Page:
Affordable food has been taken for granted for the past 30 years in developed countries. However, as world food prices started climbing in 2006, this perception has quickly changed.
At present, a consensus is emerging that the global food system is becoming increasingly vulnerable to episodes of extreme price volatility. This, in turn, has a significant negative impact on producers and consumers, especially in developing countries.
Experts have widely varying opinions on the reasons for this situation. Consequently, the list of underlying factors is long and fluctuating: increasing world population and incomes, higher meat consumption, rising energy prices, bio-fuel production, speculation by investors, trade policy restrictions, climate change, etc.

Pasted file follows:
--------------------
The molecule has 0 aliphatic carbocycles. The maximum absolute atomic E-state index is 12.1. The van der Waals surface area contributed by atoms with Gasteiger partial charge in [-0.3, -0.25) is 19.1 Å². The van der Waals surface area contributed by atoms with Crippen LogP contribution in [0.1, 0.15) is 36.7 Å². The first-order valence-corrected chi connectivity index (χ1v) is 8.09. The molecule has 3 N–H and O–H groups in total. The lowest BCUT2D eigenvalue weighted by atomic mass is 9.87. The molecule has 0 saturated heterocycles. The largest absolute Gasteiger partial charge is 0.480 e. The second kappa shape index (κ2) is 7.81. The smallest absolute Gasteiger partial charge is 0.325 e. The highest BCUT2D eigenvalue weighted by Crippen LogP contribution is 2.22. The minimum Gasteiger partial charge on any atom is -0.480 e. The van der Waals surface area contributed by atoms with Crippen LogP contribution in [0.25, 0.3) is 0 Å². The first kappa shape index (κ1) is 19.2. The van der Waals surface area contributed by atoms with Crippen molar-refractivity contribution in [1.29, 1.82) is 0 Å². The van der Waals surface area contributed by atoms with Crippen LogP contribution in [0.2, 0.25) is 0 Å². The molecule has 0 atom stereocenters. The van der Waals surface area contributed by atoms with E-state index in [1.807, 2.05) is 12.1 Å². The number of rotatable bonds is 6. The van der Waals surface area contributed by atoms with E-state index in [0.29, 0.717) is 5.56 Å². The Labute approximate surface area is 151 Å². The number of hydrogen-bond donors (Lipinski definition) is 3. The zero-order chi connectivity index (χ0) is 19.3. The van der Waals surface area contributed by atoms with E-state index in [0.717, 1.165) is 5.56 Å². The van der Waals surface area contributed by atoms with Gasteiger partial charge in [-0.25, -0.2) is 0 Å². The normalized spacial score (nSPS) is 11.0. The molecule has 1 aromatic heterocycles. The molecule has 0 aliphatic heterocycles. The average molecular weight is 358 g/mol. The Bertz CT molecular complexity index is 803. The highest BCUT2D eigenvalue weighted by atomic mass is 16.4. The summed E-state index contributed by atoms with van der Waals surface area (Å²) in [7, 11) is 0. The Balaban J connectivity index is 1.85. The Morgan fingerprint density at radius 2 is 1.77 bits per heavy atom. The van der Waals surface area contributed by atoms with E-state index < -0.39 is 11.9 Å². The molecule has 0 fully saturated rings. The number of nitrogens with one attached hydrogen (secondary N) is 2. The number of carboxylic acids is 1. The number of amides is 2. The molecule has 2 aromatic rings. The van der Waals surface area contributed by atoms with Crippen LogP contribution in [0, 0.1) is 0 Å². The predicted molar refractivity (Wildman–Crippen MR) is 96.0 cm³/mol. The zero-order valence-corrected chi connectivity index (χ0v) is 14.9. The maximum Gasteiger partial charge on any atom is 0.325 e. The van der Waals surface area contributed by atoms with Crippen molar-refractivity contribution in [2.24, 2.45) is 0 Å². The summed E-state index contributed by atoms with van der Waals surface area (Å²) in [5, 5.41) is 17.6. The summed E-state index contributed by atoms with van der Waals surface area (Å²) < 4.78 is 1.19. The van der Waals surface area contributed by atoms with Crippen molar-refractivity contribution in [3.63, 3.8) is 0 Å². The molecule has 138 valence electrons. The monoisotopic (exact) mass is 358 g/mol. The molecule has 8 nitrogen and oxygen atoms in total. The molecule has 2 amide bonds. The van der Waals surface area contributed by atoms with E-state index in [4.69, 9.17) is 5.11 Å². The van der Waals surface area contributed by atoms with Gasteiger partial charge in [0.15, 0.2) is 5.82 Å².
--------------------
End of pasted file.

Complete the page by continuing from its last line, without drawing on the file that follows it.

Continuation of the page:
Rising food prices prompted questions on the functioning of the food supply chain inEurope. In response, the Commission set up a monitoring tool for food prices. The EU is also preparing legislation to improve the regulation, functioning and transparency of financial and commodity markets. In November 2011, the G20 responded with a number of measures to increase agricultural production and productivity and further regulate financial markets.
However, without a coordinated approach at international level, experts forecast that the average cost of key crops could increase by between 120% and 180% by 2030.